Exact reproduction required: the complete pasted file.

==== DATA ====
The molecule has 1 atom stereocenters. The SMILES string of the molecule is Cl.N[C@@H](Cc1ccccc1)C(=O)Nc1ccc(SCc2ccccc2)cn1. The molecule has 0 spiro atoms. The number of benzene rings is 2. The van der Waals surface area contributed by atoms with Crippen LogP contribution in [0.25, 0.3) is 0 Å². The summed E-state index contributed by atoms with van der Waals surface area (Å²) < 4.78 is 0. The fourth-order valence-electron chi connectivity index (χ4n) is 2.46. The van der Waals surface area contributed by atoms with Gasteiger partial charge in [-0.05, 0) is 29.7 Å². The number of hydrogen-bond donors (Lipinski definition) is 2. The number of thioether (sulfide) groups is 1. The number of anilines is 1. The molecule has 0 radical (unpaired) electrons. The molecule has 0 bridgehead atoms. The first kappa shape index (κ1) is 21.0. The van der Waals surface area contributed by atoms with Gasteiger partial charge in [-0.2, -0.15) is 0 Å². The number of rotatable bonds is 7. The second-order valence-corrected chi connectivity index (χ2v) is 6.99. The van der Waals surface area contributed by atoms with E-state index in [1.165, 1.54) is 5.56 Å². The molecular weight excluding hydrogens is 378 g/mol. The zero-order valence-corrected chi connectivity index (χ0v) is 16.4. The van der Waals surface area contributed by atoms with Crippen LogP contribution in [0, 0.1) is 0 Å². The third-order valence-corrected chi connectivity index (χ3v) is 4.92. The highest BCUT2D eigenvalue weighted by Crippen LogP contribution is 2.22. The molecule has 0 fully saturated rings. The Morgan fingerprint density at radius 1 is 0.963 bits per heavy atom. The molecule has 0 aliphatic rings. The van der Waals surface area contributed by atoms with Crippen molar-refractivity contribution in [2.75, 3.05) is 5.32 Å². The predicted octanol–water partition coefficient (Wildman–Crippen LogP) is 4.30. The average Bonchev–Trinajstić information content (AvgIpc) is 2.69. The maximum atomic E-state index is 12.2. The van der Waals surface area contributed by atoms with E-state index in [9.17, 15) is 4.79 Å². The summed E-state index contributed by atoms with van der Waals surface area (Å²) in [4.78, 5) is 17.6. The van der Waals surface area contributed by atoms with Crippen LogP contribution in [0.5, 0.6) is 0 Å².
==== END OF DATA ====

The molecule has 1 atom stereocenters. The SMILES string of the molecule is Cl.N[C@@H](Cc1ccccc1)C(=O)Nc1ccc(SCc2ccccc2)cn1. The molecule has 0 spiro atoms. The number of benzene rings is 2. The van der Waals surface area contributed by atoms with Crippen LogP contribution in [0.25, 0.3) is 0 Å². The summed E-state index contributed by atoms with van der Waals surface area (Å²) < 4.78 is 0. The fourth-order valence-electron chi connectivity index (χ4n) is 2.46. The van der Waals surface area contributed by atoms with Gasteiger partial charge in [-0.05, 0) is 29.7 Å². The number of hydrogen-bond donors (Lipinski definition) is 2. The number of thioether (sulfide) groups is 1. The number of anilines is 1. The molecule has 0 radical (unpaired) electrons. The molecule has 0 bridgehead atoms. The first kappa shape index (κ1) is 21.0. The van der Waals surface area contributed by atoms with Gasteiger partial charge in [-0.2, -0.15) is 0 Å². The number of rotatable bonds is 7. The second-order valence-corrected chi connectivity index (χ2v) is 6.99. The van der Waals surface area contributed by atoms with E-state index in [1.165, 1.54) is 5.56 Å². The molecular weight excluding hydrogens is 378 g/mol. The zero-order valence-corrected chi connectivity index (χ0v) is 16.4. The van der Waals surface area contributed by atoms with Crippen LogP contribution in [0, 0.1) is 0 Å². The third-order valence-corrected chi connectivity index (χ3v) is 4.92. The highest BCUT2D eigenvalue weighted by Crippen LogP contribution is 2.22. The molecule has 0 fully saturated rings. The Morgan fingerprint density at radius 1 is 0.963 bits per heavy atom. The molecule has 0 aliphatic rings. The van der Waals surface area contributed by atoms with Crippen molar-refractivity contribution in [2.75, 3.05) is 5.32 Å². The predicted octanol–water partition coefficient (Wildman–Crippen LogP) is 4.30. The average Bonchev–Trinajstić information content (AvgIpc) is 2.69. The maximum atomic E-state index is 12.2. The van der Waals surface area contributed by atoms with E-state index in [9.17, 15) is 4.79 Å². The summed E-state index contributed by atoms with van der Waals surface area (Å²) in [4.78, 5) is 17.6. The van der Waals surface area contributed by atoms with Crippen LogP contribution in [0.5, 0.6) is 0 Å².